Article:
Because it can perform so many feats, the HP OfficeJet 7410's control panel appears awash in silver buttons, but they're well-organized, so you won't drown figuring them out. A pale-silver rectangle frames the central 12-key alphanumeric keypad and the 2-by-1.5-inch color LCD, alongside an OK button ringed by four arrow buttons for navigating the menus. Functions are split by task, with Scan and Fax keys on the left and Copy, Photo, and Print on the right. In each category, you can use one-touch function buttons with the LCD. For example, pressing the Scan To button calls up a nine-item list of destinations such as Scan To E-mail or Scan To Photoshop. Once you've made your pick, just choose the number of your selection and press OK. Other helpful buttons include Collate, Auto Answer (for faxes), Two-Sided (for copies, faxes, and prints), and Proof Sheet (for photos).
If you lift the control-panel ledge from below, the top opens backward to expose two ink-cartridge holders: one for tricolor printing and another for black text, grayscale photo, or color photos. Unfortunately, each time you alternate between text and photo printing, you'll also have to swap cartridges. This can be a pain, especially if you're using a networked HP OfficeJet 7410 from afar. You'll also wind up paying more to replace photo ink than if this machine kept separate cartridges for each color. At least the print driver on your computer will show you how much ink is left in each cartridge.
Two input trays, one holding 150 sheets and another for 250 pages, reside at the bottom of the 7410, just above a 50-sheet capacity tray for receiving faxes, copies, and prints. (If you don't want a 250-sheet paper tray or Wi-Fi, knock $100 off the price and step down to the HP OfficeJet 7310.) To the right of the paper trays rest built-in slots for digital-media cards and a PictBridge port for connecting a digital camera. At the back of the HP OfficeJet 7410 are the automatic duplexer and ports for Ethernet, USB 2.0, and two phone jacks. Alongside them is the power cable.The HP OfficeJet 7410 All-in-One doesn't take its title lightly. We've praised the versatile Epson Stylus CX6600, but at less than half the price of the HP 7410, it also offers a fraction of the features. This HP can perform as a standalone copier and photo printer with a roomy 96MB of RAM for storing documents and images. Direct digital-photo printing at up to 4,800x1,200dpi comes courtesy of a PictBridge port for connecting to newer-model digital cameras, and of slots for Compact Flash, Memory Stick, MultiMediaCard, Secure Digital, SmartMedia, and xD-Picture digital-media cards. The legal-size scanner flatbed scans in grayscale and color at up to 2,800x4,800dpi, compared to the 1,200x2,400dpi scans of most other all-in-ones.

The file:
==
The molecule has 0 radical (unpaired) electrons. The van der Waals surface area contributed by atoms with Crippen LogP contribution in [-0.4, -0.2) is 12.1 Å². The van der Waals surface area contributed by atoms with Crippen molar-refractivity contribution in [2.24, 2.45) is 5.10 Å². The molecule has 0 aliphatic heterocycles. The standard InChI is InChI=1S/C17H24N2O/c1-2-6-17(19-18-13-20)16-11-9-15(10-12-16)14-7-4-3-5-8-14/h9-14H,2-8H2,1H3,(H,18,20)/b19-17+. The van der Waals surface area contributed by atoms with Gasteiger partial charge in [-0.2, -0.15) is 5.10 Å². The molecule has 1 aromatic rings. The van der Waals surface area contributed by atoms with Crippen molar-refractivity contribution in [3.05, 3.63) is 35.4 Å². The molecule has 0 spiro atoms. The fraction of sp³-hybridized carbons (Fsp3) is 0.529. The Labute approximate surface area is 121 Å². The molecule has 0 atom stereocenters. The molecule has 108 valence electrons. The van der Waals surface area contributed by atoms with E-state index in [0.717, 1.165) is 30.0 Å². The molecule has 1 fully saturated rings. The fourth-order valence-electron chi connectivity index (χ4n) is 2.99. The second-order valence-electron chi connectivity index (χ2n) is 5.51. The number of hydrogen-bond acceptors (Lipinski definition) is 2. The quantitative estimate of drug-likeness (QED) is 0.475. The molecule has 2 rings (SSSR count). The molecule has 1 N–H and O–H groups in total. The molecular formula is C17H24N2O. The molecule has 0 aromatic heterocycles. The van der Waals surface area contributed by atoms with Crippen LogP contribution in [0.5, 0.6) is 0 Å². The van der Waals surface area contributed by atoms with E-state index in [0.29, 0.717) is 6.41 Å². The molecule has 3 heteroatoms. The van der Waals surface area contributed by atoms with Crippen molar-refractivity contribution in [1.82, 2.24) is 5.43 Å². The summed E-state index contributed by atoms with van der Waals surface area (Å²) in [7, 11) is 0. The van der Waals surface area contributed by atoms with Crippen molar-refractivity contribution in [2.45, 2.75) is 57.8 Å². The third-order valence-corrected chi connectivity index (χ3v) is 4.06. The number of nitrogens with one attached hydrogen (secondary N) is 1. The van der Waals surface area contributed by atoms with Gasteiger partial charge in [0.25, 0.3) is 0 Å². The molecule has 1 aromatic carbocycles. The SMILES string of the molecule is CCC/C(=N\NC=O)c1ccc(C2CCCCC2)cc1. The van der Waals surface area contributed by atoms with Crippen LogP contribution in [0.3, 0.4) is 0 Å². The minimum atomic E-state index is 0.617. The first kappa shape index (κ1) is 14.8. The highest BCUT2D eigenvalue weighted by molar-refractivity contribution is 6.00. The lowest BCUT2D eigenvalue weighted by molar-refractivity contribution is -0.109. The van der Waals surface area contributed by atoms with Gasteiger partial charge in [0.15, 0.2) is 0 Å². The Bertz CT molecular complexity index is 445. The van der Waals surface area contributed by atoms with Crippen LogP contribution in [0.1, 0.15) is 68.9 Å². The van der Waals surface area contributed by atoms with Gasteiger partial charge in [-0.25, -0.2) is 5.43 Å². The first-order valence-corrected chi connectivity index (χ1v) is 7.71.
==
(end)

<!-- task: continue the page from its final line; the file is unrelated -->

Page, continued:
As if that weren't enough, the HP 7410 works with Macintosh and Windows computers and ships ready to join an Ethernet or 802.11b/g wireless network. Two more benefits: the 7410 has a built-in duplexer for double-sided printing and an automatic document feeder (ADF) for multiple-page faxing, copying, and printing. You can also fax in color without PC software by using the 7410's well-powered 33.6Kbps modem. If you're itching to print photos straight from your camera phone or PDA, you can spring for a $49.99 Bluetooth adapter.